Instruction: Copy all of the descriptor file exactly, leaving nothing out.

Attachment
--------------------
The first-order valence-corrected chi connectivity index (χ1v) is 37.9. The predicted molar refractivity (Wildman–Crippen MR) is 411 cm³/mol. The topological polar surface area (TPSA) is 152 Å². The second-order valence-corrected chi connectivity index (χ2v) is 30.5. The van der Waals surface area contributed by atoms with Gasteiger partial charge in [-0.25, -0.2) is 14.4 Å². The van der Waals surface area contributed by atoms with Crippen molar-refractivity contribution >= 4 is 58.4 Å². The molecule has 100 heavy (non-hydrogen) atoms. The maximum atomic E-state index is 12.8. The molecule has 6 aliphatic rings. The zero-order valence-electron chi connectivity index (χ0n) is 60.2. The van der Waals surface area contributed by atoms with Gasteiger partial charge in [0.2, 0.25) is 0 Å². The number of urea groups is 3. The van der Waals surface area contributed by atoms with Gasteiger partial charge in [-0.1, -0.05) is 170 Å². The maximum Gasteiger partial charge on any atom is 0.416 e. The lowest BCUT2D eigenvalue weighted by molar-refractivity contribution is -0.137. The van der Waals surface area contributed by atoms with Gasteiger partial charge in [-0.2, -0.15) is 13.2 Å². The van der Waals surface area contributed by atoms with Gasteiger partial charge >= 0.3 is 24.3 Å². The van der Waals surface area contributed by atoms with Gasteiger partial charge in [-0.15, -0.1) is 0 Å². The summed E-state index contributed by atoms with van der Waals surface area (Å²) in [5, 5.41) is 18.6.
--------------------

The first-order valence-corrected chi connectivity index (χ1v) is 37.9. The predicted molar refractivity (Wildman–Crippen MR) is 411 cm³/mol. The topological polar surface area (TPSA) is 152 Å². The second-order valence-corrected chi connectivity index (χ2v) is 30.5. The van der Waals surface area contributed by atoms with Gasteiger partial charge in [-0.25, -0.2) is 14.4 Å². The van der Waals surface area contributed by atoms with Crippen molar-refractivity contribution >= 4 is 58.4 Å². The molecule has 100 heavy (non-hydrogen) atoms. The maximum atomic E-state index is 12.8. The molecule has 6 aliphatic rings. The zero-order valence-electron chi connectivity index (χ0n) is 60.2. The van der Waals surface area contributed by atoms with Gasteiger partial charge in [0.2, 0.25) is 0 Å². The number of urea groups is 3. The van der Waals surface area contributed by atoms with Gasteiger partial charge in [-0.1, -0.05) is 170 Å². The maximum Gasteiger partial charge on any atom is 0.416 e. The lowest BCUT2D eigenvalue weighted by molar-refractivity contribution is -0.137. The van der Waals surface area contributed by atoms with Gasteiger partial charge in [-0.2, -0.15) is 13.2 Å². The van der Waals surface area contributed by atoms with Gasteiger partial charge >= 0.3 is 24.3 Å². The van der Waals surface area contributed by atoms with Gasteiger partial charge in [-0.15, -0.1) is 0 Å². The summed E-state index contributed by atoms with van der Waals surface area (Å²) in [5, 5.41) is 18.6.